Posted in AWARDS, CITIES, LAM ONLINE, PEOPLE, PLANNING, PRACTICE, VIEWS, tagged 2014, architecture, article, Award, Bradford Williams Medal, buildings, diversity, environment, If Women Built Cities, LAM, LANDSCAPE, outside, planning, Susanna Rustin, The Guardian, urban, What Would Our Urban Landscape Look Like?, winner, Women, writing on September 17, 2015|
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“If Women Built Cities, What Would Our Urban Landscape Look Like?” by Susanna Rustin from The Guardian on December 5, 2014.
Every year LAM honors two articles that stand out in the realm of landscape architecture with the Bradford Williams Medal—one that has appeared in LAM, and one from outside the magazine. For the 2015 medals, articles from the 2014 calendar period were nominated by LAM’s Editorial Advisory Committee and then were narrowed to two winners from the nominees.
Earlier we announced Mimi Zeiger’s “Fresno v. Eckbo” as the winner for an article in LAM, from December 2014. Today we’re proud to announce Susanna Rustin, a feature writer at The Guardian, as the winner for an article outside of LAM for her December 2014 story “If Women Built Cities, What Would Our Urban Landscape Look Like?” Rustin’s article focuses on the need for diversity, particularly women, among those who shape the human environment.
The Bradford Williams Medal is awarded to two outstanding articles in landscape every year.
The medal’s namesake, Bradford Williams, was an editor and publisher of LAM in its earlier days when it was Landscape Architecture Quarterly. The medal was named to honor his contributions to the magazine and to ASLA. A list of past winners can be found here.
The medals will be presented at ASLA’s 2015 Annual Meeting & EXPO on Monday, November 9 in a ceremony at Chicago’s McCormick Place for the ASLA Student and Professional Awards.
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Richard Weller is the new chair of the University of Pennsylvania’s Landscape Architecture Department
In late November, the University of Pennsylvania named the new chair of its landscape architecture department: the Australian landscape architect Richard Weller. The previous chair, James Corner, ASLA, had led the department since 2000 and will continue to be a professor there. I recently caught up with Weller on his wife’s cell phone and asked him about his plans for the department. What follows is an edited and condensed version of the conversation.
Is there a reason why you don’t have your own cell phone?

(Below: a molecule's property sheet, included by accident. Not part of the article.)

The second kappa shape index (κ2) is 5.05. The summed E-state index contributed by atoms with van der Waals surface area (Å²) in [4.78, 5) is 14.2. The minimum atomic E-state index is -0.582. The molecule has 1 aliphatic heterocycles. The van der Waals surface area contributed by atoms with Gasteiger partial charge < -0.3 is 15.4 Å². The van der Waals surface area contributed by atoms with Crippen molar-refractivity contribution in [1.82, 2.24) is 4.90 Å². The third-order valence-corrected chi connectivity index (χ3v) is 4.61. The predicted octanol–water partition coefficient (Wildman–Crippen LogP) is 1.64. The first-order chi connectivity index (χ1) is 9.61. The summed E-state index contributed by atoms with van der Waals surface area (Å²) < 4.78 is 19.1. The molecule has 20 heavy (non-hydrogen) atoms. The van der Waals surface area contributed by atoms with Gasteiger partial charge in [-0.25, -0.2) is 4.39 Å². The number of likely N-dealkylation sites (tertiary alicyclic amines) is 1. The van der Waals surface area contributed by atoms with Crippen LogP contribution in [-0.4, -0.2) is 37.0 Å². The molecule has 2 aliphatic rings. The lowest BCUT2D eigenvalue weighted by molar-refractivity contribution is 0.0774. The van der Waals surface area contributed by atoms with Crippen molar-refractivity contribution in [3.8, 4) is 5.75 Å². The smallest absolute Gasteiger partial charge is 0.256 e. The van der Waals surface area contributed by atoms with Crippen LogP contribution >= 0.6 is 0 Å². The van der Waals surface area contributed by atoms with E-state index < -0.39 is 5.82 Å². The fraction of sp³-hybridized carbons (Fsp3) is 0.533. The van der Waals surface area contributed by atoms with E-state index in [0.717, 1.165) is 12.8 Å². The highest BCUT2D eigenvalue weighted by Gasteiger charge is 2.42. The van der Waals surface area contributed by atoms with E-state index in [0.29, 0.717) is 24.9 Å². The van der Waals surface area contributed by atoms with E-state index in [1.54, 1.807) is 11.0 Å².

To be honest, I just don’t like telephones. I just thought that was sort of intrusive—you randomly ring up people and dial into their lives. I prefer email.
What drew you to the landscape architecture department at the University of Pennsylvania?
There has been a sequence of people at Penn who have been very influential and led the academic discipline. Penn’s always been front and center.
What drew them to you?
I have had an intellectual relationship with some of the people there going back to John Dixon Hunt. I’ve written about Jim Corner’s work. Penn’s Press published my first book, called Room 4.1.3: Innovations in Landscape Architecture, which was a very risky book because it was so conceptual. I’ve done work that tracks the entire spectrum of what a landscape architect can do. I’ve done the smallest gardens that are all about meaning and allegory all the way to large scale planning. It’s always been about what is in this project that will critically make some contribution to the discipline. Of course, the short answer is that there’s not that many people around, either.
What do you hope to do with your new position as chair?
First thing is to consolidate Penn as the world’s best design school. In many ways it’s a legendary school. It has great alumni. But the school can’t rest on its laurels. We have to guarantee that the students coming out of Penn are going to be leaders and visionaries and critics. We’re not just filling up the offices, Penn’s about leadership, intellectual leadership. I’m interested in large-scale phenomena, things like population growth, climate change. (more…)
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